Central Banks Turn to Gold After Multi-Year Absence

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Economic uncertainties, inflation, political instabilities, rise of national debts, and countries’ conflicts of interest have left central banks with the only ultimate safe-haven asset: Gold.

Central banks are among the world’s largest investors in gold, with total holdings of more than 30,000 tonnes. Today, central banks’ gold reserves are rising even higher, as they foster safety and liquidity for investors during these times of global political and economic uncertainties. As buying patterns are changing, the momentum is growing. Gold net purchases are increasing year-over-year, and the number of central banks entering the gold market is increasing as well. Some inactive central banks, such as Poland, Hungary, and India, are making a big comeback to the gold market after multi-year absences. The net purchases totaled 351.5 tonnes in the first 10 months of 2018. This is up 17% year-over-year, which is the strongest showing since 2015.

The world is at risk today and the reasons behind the critical economical position are various.

Mario Draghi, the Director of European Central Bank, is noticing that negative interest rates have been impacting the European economy and have led to a major liquidity crisis within the European banking system. The failure to pay off the national debts, the dictatorial approach of certain European countries such as Brussels, the increase in government conflicts, and the chaos of BREXIT have left the euro vulnerable, so it has never been able to compete on the world stage of currencies in a serious manner. The instability of the euro has also been behind the strength of the dollar. In these times of uncertainties and instability, gold has again proved its role as the safe haven to retain value and wealth.

Central banks outside of Europe have also been caught in the uncertainty of the dollar. They have been selling dollars and buying gold in an effort to stem the advance of the dollar. China is one of the central banks that is adding to its gold reserves in a desperate attempt to keep the yuan from crashing against the dollar and reducing the trade surplus. But although they are selling the dollar, they do not want to buy euros or Japanese yen.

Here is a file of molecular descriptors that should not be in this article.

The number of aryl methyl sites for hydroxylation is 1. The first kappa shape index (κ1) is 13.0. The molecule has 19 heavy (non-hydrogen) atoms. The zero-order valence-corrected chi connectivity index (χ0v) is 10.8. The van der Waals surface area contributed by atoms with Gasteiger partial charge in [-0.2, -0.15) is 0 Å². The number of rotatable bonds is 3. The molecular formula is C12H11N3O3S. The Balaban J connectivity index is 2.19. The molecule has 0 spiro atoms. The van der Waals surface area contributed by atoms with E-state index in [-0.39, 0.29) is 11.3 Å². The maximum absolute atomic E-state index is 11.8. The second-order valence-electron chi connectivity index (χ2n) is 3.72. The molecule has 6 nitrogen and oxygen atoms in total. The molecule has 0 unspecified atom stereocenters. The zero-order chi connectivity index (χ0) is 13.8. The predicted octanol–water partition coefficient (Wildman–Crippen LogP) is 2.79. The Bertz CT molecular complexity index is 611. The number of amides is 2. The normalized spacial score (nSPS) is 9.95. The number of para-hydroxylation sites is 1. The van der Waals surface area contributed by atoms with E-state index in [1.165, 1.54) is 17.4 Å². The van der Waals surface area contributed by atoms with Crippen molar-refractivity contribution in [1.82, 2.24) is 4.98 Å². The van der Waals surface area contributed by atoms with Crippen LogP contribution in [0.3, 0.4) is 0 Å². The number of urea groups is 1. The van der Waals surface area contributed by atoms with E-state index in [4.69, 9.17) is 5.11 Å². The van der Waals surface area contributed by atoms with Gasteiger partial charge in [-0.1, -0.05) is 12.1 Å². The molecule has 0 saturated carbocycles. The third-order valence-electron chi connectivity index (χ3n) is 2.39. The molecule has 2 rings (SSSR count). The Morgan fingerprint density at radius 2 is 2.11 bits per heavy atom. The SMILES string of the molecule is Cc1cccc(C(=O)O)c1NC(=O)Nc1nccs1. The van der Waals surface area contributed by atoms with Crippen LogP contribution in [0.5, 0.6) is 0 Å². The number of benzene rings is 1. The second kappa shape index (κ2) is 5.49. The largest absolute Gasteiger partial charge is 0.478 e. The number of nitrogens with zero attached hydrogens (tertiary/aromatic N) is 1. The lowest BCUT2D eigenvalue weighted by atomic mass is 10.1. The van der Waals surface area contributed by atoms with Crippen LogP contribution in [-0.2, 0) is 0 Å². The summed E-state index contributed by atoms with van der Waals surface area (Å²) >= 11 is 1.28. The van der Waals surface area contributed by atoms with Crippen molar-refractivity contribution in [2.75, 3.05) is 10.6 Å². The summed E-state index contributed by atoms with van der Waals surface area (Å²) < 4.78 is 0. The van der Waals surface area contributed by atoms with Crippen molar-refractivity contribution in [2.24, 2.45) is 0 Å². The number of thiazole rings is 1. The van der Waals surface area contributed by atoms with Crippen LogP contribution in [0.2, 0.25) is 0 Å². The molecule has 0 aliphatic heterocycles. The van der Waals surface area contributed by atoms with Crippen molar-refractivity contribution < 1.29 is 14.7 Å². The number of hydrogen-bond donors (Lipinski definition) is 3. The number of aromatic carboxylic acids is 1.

China is now strategically moving to develop their own consumer economy by switching their reserves from US dollars to gold after realizing that their reserve currency was not powerful. China is becoming the world’s biggest consumer and producer of gold. China is not only returning to a gold standard strategy to preserve its wealth and store its value, but it is also to support its mining industry as the US did during the 19th century with silver.

In conclusion, central banks today are not only looking to gold as a short-term risk diversifier, but also as a long-term stable asset that has “a confidence-building feature,” according to the central bank’s statement accompanying its October 2018 gold purchase. Also, it is important to mention that the key drivers are undoubtedly safety, stability, and protection. Gold has historically been proven to remain free from political risk and economic uncertainties, separate from alternative assets and financial markets, and a hedge against inflation and the fluctuations of fiat currencies. 


Back to World Gold Council: https://www.gold.org/goldhub/research/gold-investor/gold-investor-february-2019/central-banks-turn-to-gold

Financial Times: https://www.ft.com/content/1cb92e5a-43e6-11e9-b168-96a37d002cd3